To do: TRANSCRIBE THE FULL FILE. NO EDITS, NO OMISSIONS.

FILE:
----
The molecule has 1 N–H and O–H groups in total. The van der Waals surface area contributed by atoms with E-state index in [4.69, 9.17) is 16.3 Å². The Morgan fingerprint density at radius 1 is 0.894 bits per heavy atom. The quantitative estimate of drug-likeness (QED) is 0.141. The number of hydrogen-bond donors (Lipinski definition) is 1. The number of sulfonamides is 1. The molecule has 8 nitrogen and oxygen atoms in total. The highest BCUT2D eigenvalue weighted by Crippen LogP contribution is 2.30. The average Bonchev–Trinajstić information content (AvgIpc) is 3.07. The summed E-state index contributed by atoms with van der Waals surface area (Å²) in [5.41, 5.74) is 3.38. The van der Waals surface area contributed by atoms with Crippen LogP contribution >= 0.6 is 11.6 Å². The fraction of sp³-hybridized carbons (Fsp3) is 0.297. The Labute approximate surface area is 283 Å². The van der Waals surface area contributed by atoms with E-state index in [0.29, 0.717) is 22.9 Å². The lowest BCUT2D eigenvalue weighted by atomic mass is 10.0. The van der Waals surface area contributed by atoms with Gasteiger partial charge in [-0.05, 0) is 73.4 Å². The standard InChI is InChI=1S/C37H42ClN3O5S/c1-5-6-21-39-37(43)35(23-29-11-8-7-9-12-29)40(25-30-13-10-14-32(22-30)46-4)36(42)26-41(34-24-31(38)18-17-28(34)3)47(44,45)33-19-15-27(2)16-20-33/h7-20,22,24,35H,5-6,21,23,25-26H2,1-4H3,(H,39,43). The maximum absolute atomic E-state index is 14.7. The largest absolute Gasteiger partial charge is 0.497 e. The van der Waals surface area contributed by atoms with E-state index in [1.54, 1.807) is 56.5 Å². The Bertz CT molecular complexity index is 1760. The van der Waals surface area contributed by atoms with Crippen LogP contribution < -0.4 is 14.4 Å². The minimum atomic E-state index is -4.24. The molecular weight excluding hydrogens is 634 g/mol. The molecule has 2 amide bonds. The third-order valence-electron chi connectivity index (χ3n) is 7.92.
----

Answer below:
The molecule has 1 N–H and O–H groups in total. The van der Waals surface area contributed by atoms with E-state index in [4.69, 9.17) is 16.3 Å². The Morgan fingerprint density at radius 1 is 0.894 bits per heavy atom. The quantitative estimate of drug-likeness (QED) is 0.141. The number of hydrogen-bond donors (Lipinski definition) is 1. The number of sulfonamides is 1. The molecule has 8 nitrogen and oxygen atoms in total. The highest BCUT2D eigenvalue weighted by Crippen LogP contribution is 2.30. The average Bonchev–Trinajstić information content (AvgIpc) is 3.07. The summed E-state index contributed by atoms with van der Waals surface area (Å²) in [5.41, 5.74) is 3.38. The van der Waals surface area contributed by atoms with Crippen LogP contribution >= 0.6 is 11.6 Å². The fraction of sp³-hybridized carbons (Fsp3) is 0.297. The Labute approximate surface area is 283 Å². The van der Waals surface area contributed by atoms with E-state index in [0.29, 0.717) is 22.9 Å². The lowest BCUT2D eigenvalue weighted by atomic mass is 10.0. The van der Waals surface area contributed by atoms with Gasteiger partial charge in [-0.05, 0) is 73.4 Å². The standard InChI is InChI=1S/C37H42ClN3O5S/c1-5-6-21-39-37(43)35(23-29-11-8-7-9-12-29)40(25-30-13-10-14-32(22-30)46-4)36(42)26-41(34-24-31(38)18-17-28(34)3)47(44,45)33-19-15-27(2)16-20-33/h7-20,22,24,35H,5-6,21,23,25-26H2,1-4H3,(H,39,43). The maximum absolute atomic E-state index is 14.7. The largest absolute Gasteiger partial charge is 0.497 e. The van der Waals surface area contributed by atoms with E-state index in [1.54, 1.807) is 56.5 Å². The Bertz CT molecular complexity index is 1760. The van der Waals surface area contributed by atoms with Crippen LogP contribution < -0.4 is 14.4 Å². The minimum atomic E-state index is -4.24. The molecular weight excluding hydrogens is 634 g/mol. The molecule has 2 amide bonds. The third-order valence-electron chi connectivity index (χ3n) is 7.92.